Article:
For anyone who's paying attention, baseball is becoming more and more difficult to watch, to follow, to trust. But, despite a constant flow of vivid indications that the great game remains thoroughly corrupted by steroid abuse, almost no one who makes a living from professional baseball is paying attention. Coaches, managers, broadcasters and journalists have conspired, perhaps unconsciously, to believe that the old pastime has moved beyond its "steroid era." If they faced the reality that it obviously has not, they would, if they were entirely honest, consider walking away from a sport that has lost its integrity. Consider this, from the website of The Baltimore Sun: "There are a number of statistical undertones as Chris Davis continues one of the greatest offensive seasons in Orioles history. Davis has a strong chance of overtaking Brady Anderson's single-season franchise home run record (50 in 1996) . . . . Davis can also play a role in preventing Detroit Tigers star Miguel Cab ...
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Huffington Post Sports article
Manny Ramirez signs contract extension with Broncos
USA Today - over 3 years
Peyton Manning's center will be sticking around for a couple more years.
Article Link:
USA Today article
Manny Ramirez released from minor deal by Rangers
Black Hills Pioneer - over 3 years
ARLINGTON, Texas (AP) — Manny Ramirez is a free agent again after the Texas Rangers released him from his minor league contract.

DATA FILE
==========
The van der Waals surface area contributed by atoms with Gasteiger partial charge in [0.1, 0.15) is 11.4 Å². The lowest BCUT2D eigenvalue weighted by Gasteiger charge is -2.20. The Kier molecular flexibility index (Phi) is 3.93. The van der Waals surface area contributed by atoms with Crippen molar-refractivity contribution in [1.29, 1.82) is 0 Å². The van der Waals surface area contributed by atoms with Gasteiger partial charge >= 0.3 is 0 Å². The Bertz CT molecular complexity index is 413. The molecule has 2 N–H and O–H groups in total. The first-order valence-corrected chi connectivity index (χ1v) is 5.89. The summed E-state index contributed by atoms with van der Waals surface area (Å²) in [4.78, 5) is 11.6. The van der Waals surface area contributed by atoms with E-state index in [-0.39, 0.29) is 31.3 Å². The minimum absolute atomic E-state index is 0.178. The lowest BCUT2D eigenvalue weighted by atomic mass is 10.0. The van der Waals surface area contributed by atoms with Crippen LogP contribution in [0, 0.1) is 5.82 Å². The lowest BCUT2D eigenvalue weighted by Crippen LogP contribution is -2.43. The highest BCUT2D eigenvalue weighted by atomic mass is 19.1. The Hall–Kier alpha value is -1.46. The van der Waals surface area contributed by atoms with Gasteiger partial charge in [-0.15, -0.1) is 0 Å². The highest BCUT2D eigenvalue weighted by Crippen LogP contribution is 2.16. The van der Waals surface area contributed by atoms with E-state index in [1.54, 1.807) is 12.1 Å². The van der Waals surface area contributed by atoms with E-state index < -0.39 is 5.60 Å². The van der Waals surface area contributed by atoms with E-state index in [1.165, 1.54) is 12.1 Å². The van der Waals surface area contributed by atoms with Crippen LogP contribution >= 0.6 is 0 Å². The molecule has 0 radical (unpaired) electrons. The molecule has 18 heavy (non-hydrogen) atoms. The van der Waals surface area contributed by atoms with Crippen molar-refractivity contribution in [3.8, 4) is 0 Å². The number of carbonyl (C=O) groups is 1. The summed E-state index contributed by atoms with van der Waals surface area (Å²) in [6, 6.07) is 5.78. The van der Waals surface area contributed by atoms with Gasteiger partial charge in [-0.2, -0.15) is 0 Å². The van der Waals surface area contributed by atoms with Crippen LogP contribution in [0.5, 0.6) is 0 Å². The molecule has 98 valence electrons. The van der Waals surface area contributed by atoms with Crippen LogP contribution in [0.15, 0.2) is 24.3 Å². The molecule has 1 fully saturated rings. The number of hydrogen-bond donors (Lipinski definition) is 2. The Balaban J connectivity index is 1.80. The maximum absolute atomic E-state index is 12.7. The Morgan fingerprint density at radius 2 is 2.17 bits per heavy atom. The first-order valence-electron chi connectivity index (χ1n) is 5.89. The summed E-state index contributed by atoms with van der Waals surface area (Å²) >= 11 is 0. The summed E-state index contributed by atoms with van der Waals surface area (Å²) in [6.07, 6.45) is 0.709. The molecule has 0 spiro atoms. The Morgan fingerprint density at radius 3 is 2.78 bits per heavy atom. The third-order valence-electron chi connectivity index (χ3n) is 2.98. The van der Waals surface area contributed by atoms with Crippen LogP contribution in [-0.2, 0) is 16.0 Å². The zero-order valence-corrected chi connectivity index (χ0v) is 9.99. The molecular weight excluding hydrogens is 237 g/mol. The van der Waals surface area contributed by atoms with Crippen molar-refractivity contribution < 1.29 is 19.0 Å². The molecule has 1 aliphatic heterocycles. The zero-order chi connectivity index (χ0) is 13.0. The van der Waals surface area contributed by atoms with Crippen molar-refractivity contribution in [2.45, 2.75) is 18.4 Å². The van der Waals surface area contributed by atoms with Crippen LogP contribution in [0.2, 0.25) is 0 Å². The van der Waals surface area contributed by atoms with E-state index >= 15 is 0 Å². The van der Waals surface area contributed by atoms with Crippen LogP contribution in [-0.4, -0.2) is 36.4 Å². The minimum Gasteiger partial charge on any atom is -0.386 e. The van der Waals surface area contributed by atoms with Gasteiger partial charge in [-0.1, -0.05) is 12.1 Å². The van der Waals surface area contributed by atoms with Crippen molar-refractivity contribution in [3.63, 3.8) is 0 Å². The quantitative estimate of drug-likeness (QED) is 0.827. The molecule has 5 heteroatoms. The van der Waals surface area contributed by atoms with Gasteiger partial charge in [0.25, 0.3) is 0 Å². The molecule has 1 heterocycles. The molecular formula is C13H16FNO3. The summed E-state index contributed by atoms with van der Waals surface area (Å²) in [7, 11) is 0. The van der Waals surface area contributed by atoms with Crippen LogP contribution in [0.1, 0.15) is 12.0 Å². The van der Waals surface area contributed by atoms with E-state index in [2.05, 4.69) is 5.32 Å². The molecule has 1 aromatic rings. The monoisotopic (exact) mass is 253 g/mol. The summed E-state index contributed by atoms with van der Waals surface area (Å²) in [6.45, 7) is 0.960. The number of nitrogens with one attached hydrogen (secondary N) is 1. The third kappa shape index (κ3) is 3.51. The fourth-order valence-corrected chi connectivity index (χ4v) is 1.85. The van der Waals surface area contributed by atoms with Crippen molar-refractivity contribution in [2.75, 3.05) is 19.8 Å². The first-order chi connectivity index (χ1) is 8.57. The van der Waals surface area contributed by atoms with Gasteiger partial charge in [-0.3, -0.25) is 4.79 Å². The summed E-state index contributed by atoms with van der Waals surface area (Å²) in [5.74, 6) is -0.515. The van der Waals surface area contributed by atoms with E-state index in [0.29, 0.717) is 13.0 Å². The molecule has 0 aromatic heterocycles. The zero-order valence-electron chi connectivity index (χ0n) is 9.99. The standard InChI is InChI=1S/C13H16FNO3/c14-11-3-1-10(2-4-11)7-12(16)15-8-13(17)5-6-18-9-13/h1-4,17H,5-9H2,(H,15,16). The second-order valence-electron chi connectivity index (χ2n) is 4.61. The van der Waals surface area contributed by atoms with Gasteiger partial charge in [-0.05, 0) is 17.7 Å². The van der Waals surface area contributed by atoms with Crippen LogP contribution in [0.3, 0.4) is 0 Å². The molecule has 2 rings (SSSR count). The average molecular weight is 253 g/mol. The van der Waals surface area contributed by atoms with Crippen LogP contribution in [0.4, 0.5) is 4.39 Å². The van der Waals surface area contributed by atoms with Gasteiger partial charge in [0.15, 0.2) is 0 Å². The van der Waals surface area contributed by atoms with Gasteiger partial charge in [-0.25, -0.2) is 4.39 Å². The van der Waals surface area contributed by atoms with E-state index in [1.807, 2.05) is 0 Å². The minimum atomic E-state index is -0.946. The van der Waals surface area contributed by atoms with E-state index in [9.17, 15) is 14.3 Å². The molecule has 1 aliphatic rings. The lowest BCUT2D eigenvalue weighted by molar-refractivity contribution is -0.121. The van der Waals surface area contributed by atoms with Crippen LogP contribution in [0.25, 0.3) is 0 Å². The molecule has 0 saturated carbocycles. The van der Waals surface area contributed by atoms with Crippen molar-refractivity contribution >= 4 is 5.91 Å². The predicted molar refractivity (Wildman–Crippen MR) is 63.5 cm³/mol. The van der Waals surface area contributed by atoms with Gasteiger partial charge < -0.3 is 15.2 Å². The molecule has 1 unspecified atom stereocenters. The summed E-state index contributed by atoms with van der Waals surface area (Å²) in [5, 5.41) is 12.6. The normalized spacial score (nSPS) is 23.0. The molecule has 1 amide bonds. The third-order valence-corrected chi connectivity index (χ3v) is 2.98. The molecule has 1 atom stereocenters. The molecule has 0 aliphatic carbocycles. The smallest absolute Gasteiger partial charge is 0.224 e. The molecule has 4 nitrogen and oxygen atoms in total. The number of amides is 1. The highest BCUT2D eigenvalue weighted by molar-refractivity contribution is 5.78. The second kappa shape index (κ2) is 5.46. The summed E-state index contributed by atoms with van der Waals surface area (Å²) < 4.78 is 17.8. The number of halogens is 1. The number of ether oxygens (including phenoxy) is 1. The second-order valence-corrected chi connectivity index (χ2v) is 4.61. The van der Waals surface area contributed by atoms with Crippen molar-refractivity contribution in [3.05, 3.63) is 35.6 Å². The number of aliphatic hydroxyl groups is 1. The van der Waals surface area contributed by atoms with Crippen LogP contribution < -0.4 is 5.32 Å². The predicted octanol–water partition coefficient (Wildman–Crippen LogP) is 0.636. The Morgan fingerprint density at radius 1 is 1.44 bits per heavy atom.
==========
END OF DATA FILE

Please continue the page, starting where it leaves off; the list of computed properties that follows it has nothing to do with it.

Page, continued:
Article Link:
Black Hills Pioneer article
An open letter to Manny Ramirez - USA TODAY
Google News - over 3 years
USA TODAY An open letter to Manny Ramirez USA TODAY I hope this open letter finds you well. I understand that you may currently be seeking an opportunity to play baseball somewhere, now that the Texas Rangers have released you from their Class AAA team in Round Rock. You may find few Major League ... Manny Ramirez Released From Minor Deal by RangersABC News Manny Ramirez released from minor leagues; end of road?Los Angeles Times Manny Ramirez released by RangersESPN WPRO -HeraldNet all 46 news articles »
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Google News article
Timeline
Learn about memorable moments in the evolution of Manny Ramirez
    FORTIES
  • 2015
    On February 24, 2015, the Cubs announced that Ramirez was hired as a batting consultant, and that he would split time between Chicago and AAA Iowa.